“When I went to write my autobiography, they didn’t want me to write it. They were like, ‘Just because you can sing doesn’t mean you can write.’ I said let me do a few chapters, and they loved it, so they let me write my own book. I’m blessed to have all those talents.” Read the rest of this entry »
Melissa Lorraine/Photo: Devron Enarson
By Hugh Iglarsh
If any one play embodies Theater of the Absurd, it’s Samuel Beckett’s “Happy Days,” in which protagonist Winnie chatters away through Act I while buried above her waist in, well, waste. In Act II she is up to her neck in it. No explanation is proffered. Her situation is what it is, somewhere between open-ended visual metaphor and vaudeville schtick. It is a provocation to the audience and a kind of torture for the exposed and immobile performer. But if we’re all lucky, out of this chaos of word and image something begins to happen between viewer and actor that has little to do with the conventions of story or character, or even theme. It’s something both simpler and deeper: a kind of communion.
“A Beckett play is really a score, it’s music,” says poet-playwright-scholar András Visky, who has come from Romania to direct Theatre Y’s soon-to-open production of this rarely revived 1961 classic. “Nobody goes to a Bach concert and asks, ‘What does it mean?’ Beckett inherited after World War II the fully meaningless language of the Western tradition—a culture that, as he himself saw, doesn’t protect you from murder. So he felt he had to go back to a zero point, beyond the limits of language.” Read the rest of this entry »
Kelson McAuliffe, Tyrone Phillips, Julian Parker, Jessica Dean Turner, Mercedes White, Aurora Adachi-Winter, Neel McNeill/Photo: Joe Mazza
By Loy Webb
There is a contagious energy that fills the room upon meeting Definition Theatre Company (DTC). One look at their bright hopeful eyes, erect self-confident posture, and fiery passion for theater, and their ebullient spirits latch on to you. Gnawing at your inner soul, inspiring you to dream bigger and aim higher.
Most chalk this up to naive youthful enthusiasm, cautioning them to be more realistic in their endeavors and mindful of the traditional trajectory others before them have taken. However while these young people are big dreamers, they are not naive. They just understand the power of “unfolding their own myth,” as the poet Rumi states.
Founded by six University of Illinois at Urbana-Champaign BFA alumni who are rising artists in their own right—Tyrone Phillips (artistic director), Julian Parker (executive director), Kelson McAuliffe (development director), Jessica Dean Turner (social media director), Aurora Adachi-Winter (casting director), Mercedes White (marketing director) and a later added seventh company member Neel McNeill (Managing Director)—the company was born out of their frustration with the lack of opportunities for multicultural artists in the American theater. Read the rest of this entry »
Drew Schad, Angie Shriner, Kevin Viol and Steve Peebles/Photo: Michael Brosilow
By Hugh Iglarsh
Before the black gold of petroleum became the driving force of business and empire, it was whale blubber that lit the lamps and lubricated both the machinery and the ambitions of antebellum America. And a generation before Captain Ahab and the Pequod sailed into our collective imagination, there was the very real Captain Pollard and the Essex, a Nantucket-based whaler battered and sunk by an enraged and seemingly vengeful ninety-foot monster of the deep.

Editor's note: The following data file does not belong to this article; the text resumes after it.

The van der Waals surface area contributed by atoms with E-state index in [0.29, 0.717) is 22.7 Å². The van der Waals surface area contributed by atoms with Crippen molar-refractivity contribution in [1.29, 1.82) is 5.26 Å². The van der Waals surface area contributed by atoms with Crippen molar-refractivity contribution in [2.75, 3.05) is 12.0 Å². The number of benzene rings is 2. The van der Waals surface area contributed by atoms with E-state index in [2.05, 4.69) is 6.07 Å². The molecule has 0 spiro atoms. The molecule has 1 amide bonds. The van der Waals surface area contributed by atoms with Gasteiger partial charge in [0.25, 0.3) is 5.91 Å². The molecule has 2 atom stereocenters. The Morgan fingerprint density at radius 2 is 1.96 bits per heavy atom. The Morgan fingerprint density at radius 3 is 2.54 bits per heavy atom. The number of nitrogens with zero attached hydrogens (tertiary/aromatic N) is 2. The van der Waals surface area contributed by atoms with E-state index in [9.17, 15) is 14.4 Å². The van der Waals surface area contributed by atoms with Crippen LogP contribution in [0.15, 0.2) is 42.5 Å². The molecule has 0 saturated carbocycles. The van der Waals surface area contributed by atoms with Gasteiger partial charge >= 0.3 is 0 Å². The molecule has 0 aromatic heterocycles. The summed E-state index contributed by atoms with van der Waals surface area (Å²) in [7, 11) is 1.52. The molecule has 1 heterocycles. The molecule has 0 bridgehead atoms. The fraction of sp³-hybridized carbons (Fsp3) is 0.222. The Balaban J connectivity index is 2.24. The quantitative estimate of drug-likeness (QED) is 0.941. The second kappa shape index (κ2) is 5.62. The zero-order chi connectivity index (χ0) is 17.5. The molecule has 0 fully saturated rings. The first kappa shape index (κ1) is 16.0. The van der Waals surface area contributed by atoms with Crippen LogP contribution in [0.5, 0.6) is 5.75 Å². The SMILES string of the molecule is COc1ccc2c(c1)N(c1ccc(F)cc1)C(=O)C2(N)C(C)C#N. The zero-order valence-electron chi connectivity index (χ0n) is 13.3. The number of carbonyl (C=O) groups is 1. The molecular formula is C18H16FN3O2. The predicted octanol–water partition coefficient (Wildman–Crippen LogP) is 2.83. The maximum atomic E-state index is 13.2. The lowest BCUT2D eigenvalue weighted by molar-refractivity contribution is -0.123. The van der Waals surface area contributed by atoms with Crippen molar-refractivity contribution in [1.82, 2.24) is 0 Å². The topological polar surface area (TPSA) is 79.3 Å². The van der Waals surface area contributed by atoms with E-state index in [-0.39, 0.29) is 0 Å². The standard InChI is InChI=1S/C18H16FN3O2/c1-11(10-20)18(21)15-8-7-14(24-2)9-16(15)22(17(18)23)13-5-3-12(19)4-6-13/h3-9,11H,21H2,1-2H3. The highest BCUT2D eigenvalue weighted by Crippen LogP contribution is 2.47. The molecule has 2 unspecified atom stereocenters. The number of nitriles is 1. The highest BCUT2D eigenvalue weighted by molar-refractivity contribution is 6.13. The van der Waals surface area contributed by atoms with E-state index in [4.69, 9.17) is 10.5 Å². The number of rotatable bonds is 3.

The story of hunter turned helpless prey, and of the sailors’ three-month voyage across the open sea in whaleboats after the Essex went down, with only eight of the twenty crew members surviving the ordeal, is coming to the Chicago stage, courtesy of Shattered Globe Theatre.
Here on the shores of Lake Michigan, where the greatest aquatic menace is rotting alewives, Joe Forbrich’s “The Whaleship Essex” will transport the audience back to 1820s New England. It was a time when peace-loving, luxury-spurning Nantucket Quakers roamed from equator to pole in search of sperm whales to slaughter and render into precious oil, spermaceti and ambergris. Driven by a seemingly “un-Friendly” combination of avarice, machismo and bloodlust, they created efficient floating abattoirs, turning the planet’s most magnificent creatures into ingredients for candles and axle grease. It was just business, albeit a risky, widow-making one, and the Nantucketers – described by Herman Melville as “Quakers with a vengeance” – took pride in their ability to feed an insatiable market the commodity it craved. Read the rest of this entry »
By Raymond Rehayem
“We’re telling the real story… we see this stuff. We’re telling the grown-ups what’s really happening, the adults don’t really know. That’s because most of the violence that’s going on is with the youth.” So says Monique, a young performer explaining how she and the other nearly two dozen ethnically diverse local teen girls (and one white teen boy, see below) contribute to the upcoming Collaboraction/Chicago Park District theatrical event “Crime Scene Chicago: Let Hope Rise 2014.” The teens comprise the Crime Scene Youth Ensemble, key participants in the multifaceted “touring theatrical reaction to violent crime in Chicago” which unfolds over a month, starting at Collaboraction’s Wicker Park space and touring to a quartet of Park District venues over four subsequent weekends. Read the rest of this entry »
Jim Harms, Kelly Anne Clark, John Stemberg, Summer Smart
By Aaron Hunt
“I’d really fallen in love with Cole Porter, and his music, and just became obsessed with hearing all these obscure recordings. I saw a musical revue which was called ‘The Decline and Fall of the Entire World as Seen through the Eyes of Cole Porter.’ And I remember seeing that, and after I came out of that I wanted to write a musical. That was the light-switch moment for me. This was what I wanted to do.”
Born on the South Side, Gregg Opelka’s family emigrated to Northern Glenview. The third of nine children, all of whom were given piano lessons (Gregg’s seemed to stick), he attended Loyola Academy. His required studies of Greek and Latin would stand him in good stead in his later career. “I was a British poetry freak. Other kids were outside playing ball, and I was reading Keats and Shelley. I attended Lawrence University, in Appleton, Wisconsin, then got a scholarship to the University of Michigan in Classics. Preparing to be a crusty old college professor, stuck in academia. But I always played the piano as I kid and I was drawn. I missed it. I was getting more and more seduced by the musical theater.” Opelka started sneaking off to the practice rooms in the student union, to keep up his Haydn and Mozart. Opting out after earning his MA, Opelka headed for Boston, where he focused seriously on his pianist chops, before returning to his native Chicago in the mid-1980s. Read the rest of this entry »